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  • Michel de Montaigne: Accidental Philosopher
  • Zahi Zalloua
Michel de Montaigne: Accidental Philosopher, by Ann Hartle ; 303 pp. Cambridge: Cambridge University Press, 2003. $60.00.

Ann Hartle's new book is arguably the clearest and most compelling interpretation of Montaigne as a genuine philosopher since Hugo Friedrich's masterful Montaigne (1949). Her study is indeed an emphatic response to Friedrich's call to read Montaigne philosophically. Hartle derives her almost oxymoronic title from Montaigne's own self-description as "a new figure: an unpremeditated and accidental philosopher." Taking Montaigne's moment of self-discovery à la lettre, Hartle systematically proceeds to elucidate the full meaning of Montaigne's observation. What emerges from her reading is a radical thinker who breaks with ancient philosophy and medieval theology. Her Montaigne, however, does not disavow the past but ultimately enriches it, building upon prior models. In this respect, the essayist practices the Renaissance art of imitation—creative imitation that repeats but also alters its exemplary model in a move to rival it. While Hartle exhibits an outstanding knowledge of the history of philosophy—from Plato to Heidegger, passing through Machiavelli, Hume, and Rousseau—her book is not itself a historical study nor a work in the history of ideas: she insists that her interpretation is conceptual rather than historical.

What is accidental philosophy? It is foremost a non-authoritative, thoroughly human philosophy, one which takes as a sine qua non the recognition of the world's contingency—an awareness that things might have been radically different. Accidental philosophy thus represents nothing short of a displacement and transformation of reason, a calling into question of its traditional sovereign and divine-like status. (One thinks here of Aristotle's notion of the active intellect [nous poetikos], which he considers to be divine in man in Book X of the Nicomachean Ethics.) Rejecting the belief in an autonomous reason, Montaigne renders problematic the possibility of "deliberative philosophy" (accidental philosophy's counterpart): "the exercise of reason as rule within the soul, a place and function that reason claims for itself on the basis of its superiority with the hierarchy of nature." In his critique of reason—most eloquently displayed in the "Apology for Raymond Sebond," chapter 12 of [End Page 441] Book II of the Essays—Montaigne might be seen as proto-postmodernist, occupying a similar position as Nietzsche in a history of counter-Enlightenment thought. But such an interpretation, argues Hartle, is on the whole inaccurate, given Montaigne's commitment to truth.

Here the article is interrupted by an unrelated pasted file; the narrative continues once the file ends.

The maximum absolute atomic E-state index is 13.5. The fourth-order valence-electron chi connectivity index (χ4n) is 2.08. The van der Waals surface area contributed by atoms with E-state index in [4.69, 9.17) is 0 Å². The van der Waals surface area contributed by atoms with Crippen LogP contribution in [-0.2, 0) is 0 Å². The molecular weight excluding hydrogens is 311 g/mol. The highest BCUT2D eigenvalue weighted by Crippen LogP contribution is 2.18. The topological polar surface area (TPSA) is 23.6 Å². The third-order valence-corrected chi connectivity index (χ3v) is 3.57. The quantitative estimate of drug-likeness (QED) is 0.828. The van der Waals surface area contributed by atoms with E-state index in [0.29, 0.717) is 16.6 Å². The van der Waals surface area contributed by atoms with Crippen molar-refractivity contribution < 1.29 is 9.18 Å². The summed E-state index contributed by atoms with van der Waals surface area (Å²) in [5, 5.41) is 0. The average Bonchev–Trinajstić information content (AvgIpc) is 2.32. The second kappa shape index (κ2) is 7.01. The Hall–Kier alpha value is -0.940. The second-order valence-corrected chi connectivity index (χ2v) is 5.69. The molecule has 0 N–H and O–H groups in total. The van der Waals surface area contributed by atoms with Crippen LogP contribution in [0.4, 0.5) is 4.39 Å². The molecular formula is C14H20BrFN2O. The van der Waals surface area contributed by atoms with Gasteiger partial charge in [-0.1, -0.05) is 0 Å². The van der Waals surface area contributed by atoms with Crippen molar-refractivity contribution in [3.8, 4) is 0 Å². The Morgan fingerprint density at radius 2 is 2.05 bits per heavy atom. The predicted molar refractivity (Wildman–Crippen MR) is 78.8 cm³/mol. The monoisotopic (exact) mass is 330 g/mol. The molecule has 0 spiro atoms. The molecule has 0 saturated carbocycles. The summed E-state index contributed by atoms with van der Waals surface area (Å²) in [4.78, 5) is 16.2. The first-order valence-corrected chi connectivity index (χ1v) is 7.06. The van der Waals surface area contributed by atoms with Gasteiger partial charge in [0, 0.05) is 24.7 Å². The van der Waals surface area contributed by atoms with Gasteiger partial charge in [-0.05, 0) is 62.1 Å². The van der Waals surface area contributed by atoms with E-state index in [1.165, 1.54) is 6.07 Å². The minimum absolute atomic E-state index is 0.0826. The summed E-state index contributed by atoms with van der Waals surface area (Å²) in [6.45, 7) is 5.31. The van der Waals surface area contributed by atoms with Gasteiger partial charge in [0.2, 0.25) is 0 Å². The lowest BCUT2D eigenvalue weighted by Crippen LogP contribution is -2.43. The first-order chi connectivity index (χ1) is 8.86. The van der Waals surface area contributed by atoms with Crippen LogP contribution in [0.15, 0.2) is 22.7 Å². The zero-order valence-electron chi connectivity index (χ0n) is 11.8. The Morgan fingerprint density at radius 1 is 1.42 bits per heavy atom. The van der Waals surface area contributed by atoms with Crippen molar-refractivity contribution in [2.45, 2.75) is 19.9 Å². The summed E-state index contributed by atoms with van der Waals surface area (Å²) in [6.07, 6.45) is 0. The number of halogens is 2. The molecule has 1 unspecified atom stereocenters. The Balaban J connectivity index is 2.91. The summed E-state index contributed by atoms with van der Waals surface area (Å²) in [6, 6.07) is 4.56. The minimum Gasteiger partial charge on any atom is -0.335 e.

As would be expected in a book about Montaigne's philosophy, skepticism plays a major role in Hartle's positive assessment of the essayist. Skepticism has traditionally been interpreted in Montaigne scholarship either as a stage in the evolution of the essayist's thought, or as an expression of his fideism. The evolutionary reading was first championed by Pierre Villey in Les Sources et l'évolution des "Essais" de Montaigne (1933), in which he argued that Montaigne's thought evolved through three stages: Stoicism, Skepticism, and Naturalism (or Epicureanism). This now unpopular view was nevertheless recently reaffirmed by David Quint in his well-received Montaigne and the Quality of Mercy (1998). The essayist's fideism, on the other hand, is more readily accepted in Montaigne circles. It is commonly accepted that Montaigne's skepticism functions in a way that undermines reason's authority while leaving room for faith in religious matters. Hartle's understanding of Montaigne's skepticism differs in a major way from both of these accounts. She asks: "Does skepticism provide us with a complete and adequate understanding of Montaigne's philosophical activity?" Hartle offers a seemingly definitive answer: "Montaigne is not a skeptic" (p. 15). Yet, she makes her response more nuanced in several passage of her study, arguing again not for a clean break with ancient skep-ticism but with a profound transformation of this dominant philosophical school.

What we have, then, is a "skeptical moment" rather than a full-fledged skeptical suspension of judgment. And it is in this moment that an openness to the possible—such as the discovery of the strange in the familiar—is made manifest. Hartle rightly points to Montaigne's discovery of his own...


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pp. 441-443
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